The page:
Or, if the dream is something that is simply not possible for you to do maybe you can experience a taste of fulfillment by helping someone else to realize it. After all, a taste of a brownie is way better than a dream of a brownie.

Okay fine, I’ll hush now. Have a good day.

Contemplatively,

Tim Couch

The Blackberry Bush

Yellow-Jackets love blackberries too
Yellow-Jackets love blackberries too

Greetings,

Well, summer has officially begun here at the CowChows. First blood has been drawn. I’ve got a wild blackberry bush out in the yard that I’ve been mowing around for several years. It’s not much but it provides a handful of berries every year so I figured it was worth keeping around. Basically, we just co-exist. I mow around it and it only tries to pull me off the mower when I get too close. The rest of the time we pretty much ignore each other. That is, up until yesterday.

Yesterday, I decided this blackberry bush needed to be “controlled.” It’s getting too big to mow around and it’s putting out tentacles that threaten to snare small dogs and children. I had a length of hog-wire fence out back that was crying out to be put to good use. I figured it would make the perfect blackberry cage. So, I cut and curled and crimped until I had a nice round cage that was big enough to enclose the bush but small enough to reach in and pick the berries. Now, all I had to do was get it around the bush.

I took some bungee cords to gather the canes into a tight bundle so that I could slip the cage over them. I gingerly reached in amongst the canes and began snaking the bungee cords around them. This might have worked but for two things, thorns and yellow-jackets. I was prepared to absorb a few thorn pricks but I hadn’t considered the possibility of stirring up a nest of pissed off yellow-jackets. They’re very sneaky when the want to be. They didn’t make a sound until I was fully entangled with the blackberry bush.

By the time I knew what I was into the bush was all over me like a ten legged octopus, and the yellow-jackets were everywhere. I was thrashing and flailing, and I’m not sure but I might have screamed a little. Did I mention that we live on the side of a hill? When I finally broke free of the bramble-monster, momentum took over and I went tumbling down the hill like Jack with no Jill.

Anyway, to make a long story short I’m expecting a bumper crop of blackberries this year, or else.

So, next time life leaves you stinging and bloody and bruised all I can say is, “Welcome to the CowChows.”

Cordially yours,

Tim Couch

My Spanish Language Lesson

So, I was sitting in the cafe´ enjoying a cup of old fashioned coffee and a piece of homemade apple pie. We still do that here in the heartland. The young couple sitting in the booth behind me was carrying on an animated conversation, in Spanish. They seemed to be having a great time; they certainly had a lot to say; and, it all sounded as if it were probably very interesting. Not for the first time, I found myself wishing I knew Spanish or conversely that they knew English. It wasn’t that I necessarily wanted to eavesdrop but they were two feet away and I couldn’t understand a word. For all I knew they were planning anything from a double date with friends to kidnapping the Taco Bell Chihuahua.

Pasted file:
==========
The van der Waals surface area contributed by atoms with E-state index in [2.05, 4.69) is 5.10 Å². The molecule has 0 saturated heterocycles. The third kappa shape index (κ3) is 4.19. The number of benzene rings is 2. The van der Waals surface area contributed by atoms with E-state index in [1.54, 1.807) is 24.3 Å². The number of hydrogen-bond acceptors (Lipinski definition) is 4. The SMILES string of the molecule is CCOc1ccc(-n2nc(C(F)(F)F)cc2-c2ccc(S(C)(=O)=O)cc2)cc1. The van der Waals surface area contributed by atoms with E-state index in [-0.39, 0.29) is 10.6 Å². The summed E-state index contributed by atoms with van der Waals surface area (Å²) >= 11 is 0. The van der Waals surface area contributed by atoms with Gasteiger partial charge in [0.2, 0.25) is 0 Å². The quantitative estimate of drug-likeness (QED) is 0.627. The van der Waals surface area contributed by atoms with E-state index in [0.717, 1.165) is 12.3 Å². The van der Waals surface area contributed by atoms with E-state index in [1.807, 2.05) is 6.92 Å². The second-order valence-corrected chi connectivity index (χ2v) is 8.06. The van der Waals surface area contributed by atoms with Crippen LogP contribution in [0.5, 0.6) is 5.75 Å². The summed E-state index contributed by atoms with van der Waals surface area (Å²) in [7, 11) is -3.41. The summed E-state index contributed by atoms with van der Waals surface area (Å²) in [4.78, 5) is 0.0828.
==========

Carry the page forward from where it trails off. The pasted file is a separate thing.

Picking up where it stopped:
Patty, the waitress, came over to ask if they wanted anything else before delivering their check, and suddenly the young man in the booth was speaking clear and quite understandable English.

Huh, I thought, maybe they were speaking Spanish because the girl doesn’t speak English. But then, I heard her say something to Patty in plain and clear English. They conversed momentarily and after Patty left the two slipped easily back into Spanish.

I couldn’t help being impressed. These two were very young, and as our town is not at the height of cosmopolitan style it was impressive that they should be fluent in two languages at this age. My curiosity got the better of me and I turned and struck up a conversation.

They were polite and respectful, even to the point of calling me sir which seldom happens these days. They became obviously uneasy when I asked where they were from so I didn’t push it. We chatted for a bit, and I complimented them on their English and asked where they had learned to speak the langauge so well. The young man, Joe was his name, shrugged and told me they had learned here, in the school.

It turns out that our public school offers English language classes to those students for whom English is not their native tongue. I also learned that our community offers, free of charge, a similar class for non-English speaking adults. Rosa, the young lady, told me her mother attends the class at the local library. I thought this very interesting; I wished them a nice day and went back to my pie and coffee.

As I was leaving the cafe´ I was thinking about these classes and wondering why I hadn’t heard about them before. I was headed for my truck when the question popped into my head like a single kernel of popcorn.